Common beans (Phaseolus vulgaris L.) are a major subsistence crop in sub-Saharan Africa. Due to their capacity to fix atmospheric nitrogen, they are a very important source of dietary protein for the population and contribute to soil fertility. Nonetheless, common beans are known to have a low productivity and a high variability in yields. A better understanding of what causes this variability is necessary to adopt the right practices that will enhance the productivity of common beans. With this aim in mind, we analysed bush bean (a type of common bean) yields and responses to yield-improving treatments from on-farm try-outs that were led in 2016 and 2017 in two districts of Northern Tanzania as part of the N2Africa project. Detailed information about the trials was contained in a dataset, to which we added soil information during a soil sampling campaign that took place from May to July 2018. Mid-infrared diffuse reflectance spectroscopy was used to analyse the soil samples. It is a relatively recent technique that is faster and cheaper than conventional wet chemistry analyses. It allows large-scale analysis of soils but is still controversial as its accuracy is not always optimal. We aimed to assess the accuracy of soil properties predicted from soil diffuse reflectance spectra, comparing them with soil properties obtained from conventional wet chemistry analyses. The possibility of predicting bush bean yields and responses from soil information was evaluated. Moreover, we assessed the explanatory and predictive capacity of several other variables to find out which were the most important for bush bean yields and responses. This also allowed to get an insight into the importance of soil properties relative to other variables. In addition, a household typology was constructed using multivariate statistical techniques and the available information about household characteristics. The influence of the typology on yields, responses and soil properties was evaluated to get a better understanding of the constraints faced by different farmers.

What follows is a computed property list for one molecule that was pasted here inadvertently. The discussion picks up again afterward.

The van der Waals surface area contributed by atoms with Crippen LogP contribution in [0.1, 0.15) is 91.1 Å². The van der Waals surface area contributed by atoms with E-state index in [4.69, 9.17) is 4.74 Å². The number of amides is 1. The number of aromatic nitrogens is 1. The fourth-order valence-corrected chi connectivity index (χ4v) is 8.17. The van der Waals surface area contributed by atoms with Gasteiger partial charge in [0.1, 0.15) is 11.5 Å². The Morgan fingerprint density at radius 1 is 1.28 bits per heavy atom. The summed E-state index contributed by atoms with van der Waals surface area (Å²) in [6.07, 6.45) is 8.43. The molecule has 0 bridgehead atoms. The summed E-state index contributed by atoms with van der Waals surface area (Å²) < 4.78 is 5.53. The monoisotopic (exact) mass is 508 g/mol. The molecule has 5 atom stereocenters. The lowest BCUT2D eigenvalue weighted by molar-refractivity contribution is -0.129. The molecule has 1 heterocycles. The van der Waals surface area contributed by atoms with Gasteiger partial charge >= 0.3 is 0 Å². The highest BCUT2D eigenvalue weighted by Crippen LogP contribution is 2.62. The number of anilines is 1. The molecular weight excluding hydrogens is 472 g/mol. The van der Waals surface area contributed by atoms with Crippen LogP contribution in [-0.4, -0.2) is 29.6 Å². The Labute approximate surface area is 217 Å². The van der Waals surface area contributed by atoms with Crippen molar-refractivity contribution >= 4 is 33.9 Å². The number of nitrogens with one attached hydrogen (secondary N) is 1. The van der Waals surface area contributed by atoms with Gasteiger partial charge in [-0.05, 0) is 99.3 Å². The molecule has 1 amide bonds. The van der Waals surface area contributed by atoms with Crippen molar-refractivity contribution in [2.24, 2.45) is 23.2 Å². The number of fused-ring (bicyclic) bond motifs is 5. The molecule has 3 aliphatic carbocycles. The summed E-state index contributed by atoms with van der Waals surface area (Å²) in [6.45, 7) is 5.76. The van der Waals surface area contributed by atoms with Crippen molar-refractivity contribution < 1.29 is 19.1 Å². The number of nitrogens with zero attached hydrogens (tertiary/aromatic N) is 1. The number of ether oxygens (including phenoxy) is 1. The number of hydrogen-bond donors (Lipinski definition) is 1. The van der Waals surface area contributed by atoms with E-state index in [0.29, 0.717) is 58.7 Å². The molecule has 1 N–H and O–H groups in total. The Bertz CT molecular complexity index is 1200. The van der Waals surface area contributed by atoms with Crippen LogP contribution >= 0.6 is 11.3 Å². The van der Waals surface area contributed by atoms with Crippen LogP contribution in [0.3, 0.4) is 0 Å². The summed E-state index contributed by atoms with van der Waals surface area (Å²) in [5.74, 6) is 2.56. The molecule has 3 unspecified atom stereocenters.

We found that the accuracy of spectrally-predicted soil properties was lower than what can be found in literature. The accuracy was assessed on an independent sample set, unlike most studies where internal cross validation techniques are used, which is part of the reason for lower accuracy. We also found that the wet chemistry measured soil properties were a better predictor of yields and response than the information provided by spectroscopy. However, when other variables were considered next to soil properties, it appeared that the latter did not have a significant role in explaining and predicting yields and responses. Instead, management variables, such as the fertiliser and bush bean variety used, were found to be the major factors influencing yields and responses, along with environmental variables (temperature, altitude and precipitation) for the control yields. The household typology revealed some patterns in yields, with a low resource endowed category having significantly lower yields than the higher resource endowed categories. Nonetheless, the absolute response and the soil properties did not differ between household types. We conclude from our results that the potential response to yield-improving treatments is the same for all farmers, regardless of their soil and household characteristics. It is therefore important to reduce inequalities between farmers in terms of access to inputs and labour. This will help all farmers to apply good management practices (such as timely planting, weeding and the use of appropriate improved varieties) and fertilisers in their fields, since we have the indication that these are efficient ways to achieve higher yields.
MSc and Bcs thesis, internship reports